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Mariners' best general managers: Johns' take 

@gregjohnsmlb
June 22, 2020

SEATTLE -- When identifying the best general manager in Mariners’ history, one number makes things pretty simple.

  1. That’s the win total of the 2001 Mariners, a club pieced together by Pat Gillick after the new GM had been forced to trade Ken Griffey Jr. and lost Alex Rodriguez in

SEATTLE -- When identifying the best general manager in Mariners’ history, one number makes things pretty simple.

116.

That’s the win total of the 2001 Mariners, a club pieced together by Pat Gillick after the new GM had been forced to trade Ken Griffey Jr. and lost Alex Rodriguez in free agency shortly after taking over in 2000.

• Mariners' all-time best: C | 1B | 2B | 3B | SS | LF | CF | RF | DH | RHP | LHP | Relievers | Manager

Gillick turned out to have the magic touch with the Mariners, using the money freed up by those departing superstars to form a club that tied the Major League record for most victories in a season and ran away with the American League West title.

Gillick only spent four seasons in Seattle, but all four of his teams posted winning records, and Seattle reached the AL Championship Series in both 2000 and ’01.

That run of success was no fluke, as Gillick did well everywhere he went, winning two World Series titles in Toronto in 1992 and ‘93 and another in Philadelphia in 2008. In 27 seasons as a GM, Gillick’s clubs have boasted winning records 20 times and earned 11 playoff berths. He was inducted into the National Baseball Hall of Fame in 2011.

“Baseball is about talent, hard work and strategy,” Gillick said in his Hall of Fame induction speech. “But at the deepest level, it’s about love, integrity and respect.

“That’s just how we all operated back then. We fought like heck for every player and every advantage, but we knew we were part of something bigger than ourselves. To me, that’s what baseball is all about. I hope it’s what baseball is always about.”

Gillick had already won the two World Series with the Blue Jays and put together a good three-year run with the Orioles when he was hired by Seattle to replace the retiring Woody Woodward in 2000, but he inherited an immediate challenge when Griffey requested to be traded as he headed into his final contract year.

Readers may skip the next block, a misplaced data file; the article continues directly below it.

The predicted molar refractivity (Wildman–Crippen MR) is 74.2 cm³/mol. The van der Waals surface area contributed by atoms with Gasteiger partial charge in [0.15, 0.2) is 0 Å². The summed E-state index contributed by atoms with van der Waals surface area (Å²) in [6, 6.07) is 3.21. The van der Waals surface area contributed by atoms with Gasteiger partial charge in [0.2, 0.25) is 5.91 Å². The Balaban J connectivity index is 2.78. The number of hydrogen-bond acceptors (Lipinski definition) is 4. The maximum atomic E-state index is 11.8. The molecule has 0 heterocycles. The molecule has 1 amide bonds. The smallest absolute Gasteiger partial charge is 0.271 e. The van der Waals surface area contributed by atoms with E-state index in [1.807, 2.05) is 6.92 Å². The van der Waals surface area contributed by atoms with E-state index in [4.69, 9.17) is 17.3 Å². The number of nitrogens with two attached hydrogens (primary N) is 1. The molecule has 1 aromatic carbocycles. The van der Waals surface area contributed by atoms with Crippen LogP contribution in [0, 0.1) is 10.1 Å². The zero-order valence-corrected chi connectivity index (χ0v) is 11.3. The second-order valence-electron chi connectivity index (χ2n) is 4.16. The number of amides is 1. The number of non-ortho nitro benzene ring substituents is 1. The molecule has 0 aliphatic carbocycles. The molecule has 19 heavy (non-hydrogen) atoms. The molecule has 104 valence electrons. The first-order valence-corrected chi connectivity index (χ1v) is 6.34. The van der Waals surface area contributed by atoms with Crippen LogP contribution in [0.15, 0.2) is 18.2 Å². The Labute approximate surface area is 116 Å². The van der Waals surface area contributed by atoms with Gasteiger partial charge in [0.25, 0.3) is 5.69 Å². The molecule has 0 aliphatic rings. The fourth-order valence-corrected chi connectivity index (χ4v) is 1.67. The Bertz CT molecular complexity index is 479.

With 10/5 rights -- having played 10 years in MLB and at least the last five with the same team -- Griffey controlled where he could be dealt and Gillick’s only option wound up being the Reds. So four months after his arrival in Seattle, the new GM traded the most popular player in franchise history.

Of the four players he received in return, only center fielder Mike Cameron wound up being a significant contributor. But Cameron capably filled Griffey’s center field role and Gillick began using the available payroll -- bolstered further by increased attendance and the opening of Safeco Field in 1999 -- to put together a roster that went 91-71 in 2000, the best record in franchise history at the time.

That trend continued after Rodriguez signed with Texas for 10 years and $252 million the following offseason despite the Mariners’ attempts to re-sign the budding superstar.

Gillick reflects on historic 2000 Winter Meetings

"We certainly wanted to bring Alex back," Gillick told MLB.com in 2017. "We made him an offer, as I recall something like $19 million a year for five years, so $95 million -- and we were prepared to go a little higher. But his rep indicated we weren't even in the ballpark. When he said, 'You're not even in the territory,' we knew he was probably going somewhere else.

"We couldn't allocate that much payroll to one player. We felt we needed to spread payroll over our entire roster, maybe 25 guys at $4-5 million, as opposed to one guy making a lot of money at that time."

Gillick struck gold on several smaller deals that came up huge, signing Ichiro Suzuki out of Japan as well as second baseman Bret Boone. Ichiro hit .350 with 56 stolen bases and won the AL Most Valuable Player and Rookie of the Year Awards that year, while Boone finished third in AL MVP voting after hitting .331 with 37 homers and 141 RBIs.

Almost all of Gillick’s free-agent moves paid off in those first two years, as he had already brought in first baseman John Olerud, closer Kazuhiro Sasaki, starter Aaron Sele, setup man Arthur Rhodes and veteran leaders Stan Javier and Mark McLemore in 2000. He then also added standout relievers Jeff Nelson and Norm Charlton in ’01.

"We had a pretty well-balanced club," Gillick said. "Good pitching, solid defense, great hitting and probably the best DH in the business in Edgar [Martinez]. And staying healthy was a big part of 2001. I thought it was going to be difficult with A-Rod gone, but when Ichiro started playing, I knew he'd pick up some of the offense we'd lost in Alex.

"And Boone was kind of down at the end in free agency, and we got him late at a pretty reasonable price. A lot of fortunate things happened for us."

Fortunate, indeed. But Gillick had a habit of making things work out, which is why his plaque now resides in Cooperstown.

Greg Johns has covered the Mariners since 1997, and for MLB.com since 2011. Follow him on Twitter @GregJohnsMLB.